Over the past three weeks we have tried to cover some common areas that plague recruiters and consistently give them trouble. This information has been learned and compiled by working with countless recruiting partners over the years.
Today we will end our four-part series with the final installment of what NOT to do in your driver recruiting practices.
- Driver Recruiting: What NOT to Do (Part 1)
- Driver Recruiting: What NOT to Do (Part 2)
- Driver Recruiting: What NOT to Do (Part 3)
Lack of Persistence and One-Dimensional Pursuit of New Leads
When pursuing a new lead, it’s important to be persistent. Estimates have shown that 30-45% of new leads are unreached or considered unresponsive after 90 days. For recruiters that only make a few attempts, these numbers spike even more.
Drivers in today’s trucking industry have a plethora of opportunities available to them. It’s imperative to reach out multiple times, and to do so quickly after initially acquiring a prospective driver’s information.
Heinz Marketing points out that their best practice for lead follow-up includes 13 touches across four channels over the course of 11 business days. Not only is it important to reach out to your leads early and often, but you must reach out to them over across multiple channels.
Research has shown that the more channels that are used in the recruiting process, the faster the prospect is engaged. Limiting yourself to a single primary contact point and failing to pursue your prospects is a recipe for failure.
For instance, Facebook is an excellent way for recruiters to reach prospective driver, but it should not be the sole point of contact being utilized. Custom landing pages, LinkedIn, and magazine publications can also be effective methods. Using multiple methods such as these all-in conjunction with one another gives you the best chance for success.
Failing to Track the Source of New Leads and Hires
Having an accurate picture of what is working for you can guide your recruiting processes moving forward. Being able to see not only where your leads are coming from, but which lead sources convert at a higher rate can assist recruiters with their focus and time allocation.
Tracking each source that enters the system allows you to see any developing trends and track with source has performed the best for you over any given period. The ultimate advantage to tracking all your lead source and hires is that it allows recruiters to see which lead source has produced the highest conversion.
This tracking allows recruiters to prioritize prospects with a higher chance of converting and not wasting valuable effort and time on a low percentage prospect.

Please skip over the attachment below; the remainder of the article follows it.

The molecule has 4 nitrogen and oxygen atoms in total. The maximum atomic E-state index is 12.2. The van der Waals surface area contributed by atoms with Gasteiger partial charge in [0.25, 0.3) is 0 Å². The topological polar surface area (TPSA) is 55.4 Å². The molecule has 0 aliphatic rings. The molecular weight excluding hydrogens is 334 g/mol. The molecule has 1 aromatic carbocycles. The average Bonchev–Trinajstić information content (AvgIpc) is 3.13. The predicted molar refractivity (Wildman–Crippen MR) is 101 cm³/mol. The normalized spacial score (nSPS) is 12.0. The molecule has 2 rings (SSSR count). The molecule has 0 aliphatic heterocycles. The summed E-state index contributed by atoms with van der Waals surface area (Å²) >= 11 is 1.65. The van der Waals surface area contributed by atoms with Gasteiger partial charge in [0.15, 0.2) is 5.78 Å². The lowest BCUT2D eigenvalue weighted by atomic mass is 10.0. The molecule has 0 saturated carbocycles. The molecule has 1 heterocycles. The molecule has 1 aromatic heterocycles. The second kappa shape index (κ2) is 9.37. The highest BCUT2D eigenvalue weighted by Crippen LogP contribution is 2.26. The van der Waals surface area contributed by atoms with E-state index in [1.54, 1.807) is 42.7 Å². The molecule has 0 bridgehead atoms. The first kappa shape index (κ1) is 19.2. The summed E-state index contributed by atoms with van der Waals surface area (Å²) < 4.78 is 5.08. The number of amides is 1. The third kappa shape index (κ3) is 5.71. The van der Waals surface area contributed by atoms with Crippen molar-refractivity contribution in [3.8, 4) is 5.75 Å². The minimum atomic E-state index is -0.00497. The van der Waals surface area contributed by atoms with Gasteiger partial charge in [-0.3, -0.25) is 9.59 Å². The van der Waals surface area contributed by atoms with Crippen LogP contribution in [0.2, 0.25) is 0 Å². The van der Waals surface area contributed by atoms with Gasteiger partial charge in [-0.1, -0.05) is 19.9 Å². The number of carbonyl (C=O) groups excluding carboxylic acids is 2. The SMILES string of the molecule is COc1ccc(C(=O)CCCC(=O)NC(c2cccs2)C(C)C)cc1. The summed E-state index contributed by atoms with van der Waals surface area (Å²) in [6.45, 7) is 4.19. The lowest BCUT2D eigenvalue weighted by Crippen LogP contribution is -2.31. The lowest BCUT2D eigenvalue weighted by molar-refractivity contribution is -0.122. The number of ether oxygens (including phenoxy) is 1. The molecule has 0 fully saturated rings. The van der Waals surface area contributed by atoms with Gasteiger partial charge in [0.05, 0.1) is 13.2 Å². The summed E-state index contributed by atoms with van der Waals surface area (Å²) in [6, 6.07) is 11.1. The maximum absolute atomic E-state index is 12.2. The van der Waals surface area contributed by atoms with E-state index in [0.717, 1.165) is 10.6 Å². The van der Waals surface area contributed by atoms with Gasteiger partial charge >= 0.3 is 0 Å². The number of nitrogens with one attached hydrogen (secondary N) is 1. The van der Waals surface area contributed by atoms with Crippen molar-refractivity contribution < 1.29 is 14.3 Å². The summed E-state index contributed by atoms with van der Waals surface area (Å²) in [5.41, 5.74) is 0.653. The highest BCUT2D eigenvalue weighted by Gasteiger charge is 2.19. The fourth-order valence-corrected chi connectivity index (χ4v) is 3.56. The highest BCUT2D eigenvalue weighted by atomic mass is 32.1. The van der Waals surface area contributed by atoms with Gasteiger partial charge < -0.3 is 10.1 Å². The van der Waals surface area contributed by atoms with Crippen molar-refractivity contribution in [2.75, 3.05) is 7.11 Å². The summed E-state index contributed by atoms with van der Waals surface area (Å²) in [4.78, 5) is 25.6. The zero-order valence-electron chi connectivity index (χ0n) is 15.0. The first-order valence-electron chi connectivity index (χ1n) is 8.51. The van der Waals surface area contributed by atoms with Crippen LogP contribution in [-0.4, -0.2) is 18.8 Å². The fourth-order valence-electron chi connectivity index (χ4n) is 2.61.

Recruiters Assume That Practice Makes Perfect
We’ve all heard the old saying, “Practice makes perfect.” Although it is well known and sounds really good, it’s just not an accurate statement. To be perfectly blunt, doing something repeatedly doesn’t necessarily make you better at that activity. Unfortunately, truck driver recruiters sometimes fall into the trap of thinking this way.
No matter how long a recruiter has been doing the job, they must always be willing to learn and strive to be better. If a recruiter spends all their time concentrating on what they already know they will likely never get any better.
Being willing to learn new techniques and participating in activities designed for improvement that concentrates on their weak areas will better prepare them for the job ahead.
Low Engagement With Drivers Scheduled for Orientation
The final mistake we’ll cover is failing to keep the prospective drivers engaged once they’ve been scheduled for orientation. Industry averages have shown that 15-20% of drivers scheduled for orientation don’t even show up. This is largely due to a failure of keeping them engaged.
The more engaged a driver is with a company, the less likely he/she will be to continue to seek out other job opportunities. Maintaining consistent contact with a driver is a simple fix to allow companies to ensure that a prospect stays actively engaged throughout the recruiting and orientation process.
Using multiple channels and touch points such as phone calls, text messaging, and emails in regular intervals can easily accomplish this. In addition, an email sequence can be automated to feed the driver information and tasks to better inform and help them prepare for orientation and the hiring process.
Avoiding Common Errors in Driver Recruiting Will Lead to Success
Throughout our four-part series, we have covered many things that you should avoid with your recruiting processes. By continuing to adapt your recruiting processes and side stepping these common pitfalls you will give you and your fleet the best chance at landing top recruits moving forward.